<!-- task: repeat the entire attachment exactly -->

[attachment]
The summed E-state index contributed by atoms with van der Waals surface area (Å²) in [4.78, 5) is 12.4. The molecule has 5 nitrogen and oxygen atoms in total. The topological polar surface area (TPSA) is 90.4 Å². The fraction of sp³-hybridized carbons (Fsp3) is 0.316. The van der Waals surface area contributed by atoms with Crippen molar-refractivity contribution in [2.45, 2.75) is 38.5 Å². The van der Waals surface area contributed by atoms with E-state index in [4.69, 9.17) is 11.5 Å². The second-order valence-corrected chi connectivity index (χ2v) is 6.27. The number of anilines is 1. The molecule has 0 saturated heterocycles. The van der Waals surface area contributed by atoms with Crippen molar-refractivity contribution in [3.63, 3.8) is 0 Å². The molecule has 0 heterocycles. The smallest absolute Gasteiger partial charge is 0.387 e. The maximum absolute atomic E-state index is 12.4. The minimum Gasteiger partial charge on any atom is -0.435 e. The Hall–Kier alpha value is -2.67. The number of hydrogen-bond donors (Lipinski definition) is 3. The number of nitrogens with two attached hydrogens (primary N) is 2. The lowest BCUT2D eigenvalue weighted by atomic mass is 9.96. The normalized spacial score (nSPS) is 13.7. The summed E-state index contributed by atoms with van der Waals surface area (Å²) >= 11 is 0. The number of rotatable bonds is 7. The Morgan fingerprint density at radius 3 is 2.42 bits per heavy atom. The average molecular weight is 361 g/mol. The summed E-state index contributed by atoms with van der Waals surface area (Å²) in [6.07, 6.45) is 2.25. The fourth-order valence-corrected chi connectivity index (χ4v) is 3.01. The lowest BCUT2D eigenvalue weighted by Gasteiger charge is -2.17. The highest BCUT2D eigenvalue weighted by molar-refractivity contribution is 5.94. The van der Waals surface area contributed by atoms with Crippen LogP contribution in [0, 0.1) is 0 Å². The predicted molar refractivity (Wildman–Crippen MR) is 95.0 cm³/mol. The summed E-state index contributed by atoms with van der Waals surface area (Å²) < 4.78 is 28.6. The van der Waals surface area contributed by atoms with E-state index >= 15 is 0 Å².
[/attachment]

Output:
The summed E-state index contributed by atoms with van der Waals surface area (Å²) in [4.78, 5) is 12.4. The molecule has 5 nitrogen and oxygen atoms in total. The topological polar surface area (TPSA) is 90.4 Å². The fraction of sp³-hybridized carbons (Fsp3) is 0.316. The van der Waals surface area contributed by atoms with Crippen molar-refractivity contribution in [2.45, 2.75) is 38.5 Å². The van der Waals surface area contributed by atoms with E-state index in [4.69, 9.17) is 11.5 Å². The second-order valence-corrected chi connectivity index (χ2v) is 6.27. The number of anilines is 1. The molecule has 0 saturated heterocycles. The van der Waals surface area contributed by atoms with Crippen molar-refractivity contribution in [3.63, 3.8) is 0 Å². The molecule has 0 heterocycles. The smallest absolute Gasteiger partial charge is 0.387 e. The maximum absolute atomic E-state index is 12.4. The minimum Gasteiger partial charge on any atom is -0.435 e. The Hall–Kier alpha value is -2.67. The number of hydrogen-bond donors (Lipinski definition) is 3. The number of nitrogens with two attached hydrogens (primary N) is 2. The lowest BCUT2D eigenvalue weighted by atomic mass is 9.96. The normalized spacial score (nSPS) is 13.7. The summed E-state index contributed by atoms with van der Waals surface area (Å²) >= 11 is 0. The number of rotatable bonds is 7. The Morgan fingerprint density at radius 3 is 2.42 bits per heavy atom. The average molecular weight is 361 g/mol. The summed E-state index contributed by atoms with van der Waals surface area (Å²) in [6.07, 6.45) is 2.25. The fourth-order valence-corrected chi connectivity index (χ4v) is 3.01. The lowest BCUT2D eigenvalue weighted by Gasteiger charge is -2.17. The highest BCUT2D eigenvalue weighted by molar-refractivity contribution is 5.94. The van der Waals surface area contributed by atoms with Crippen LogP contribution in [0, 0.1) is 0 Å². The predicted molar refractivity (Wildman–Crippen MR) is 95.0 cm³/mol. The summed E-state index contributed by atoms with van der Waals surface area (Å²) < 4.78 is 28.6. The van der Waals surface area contributed by atoms with E-state index >= 15 is 0 Å².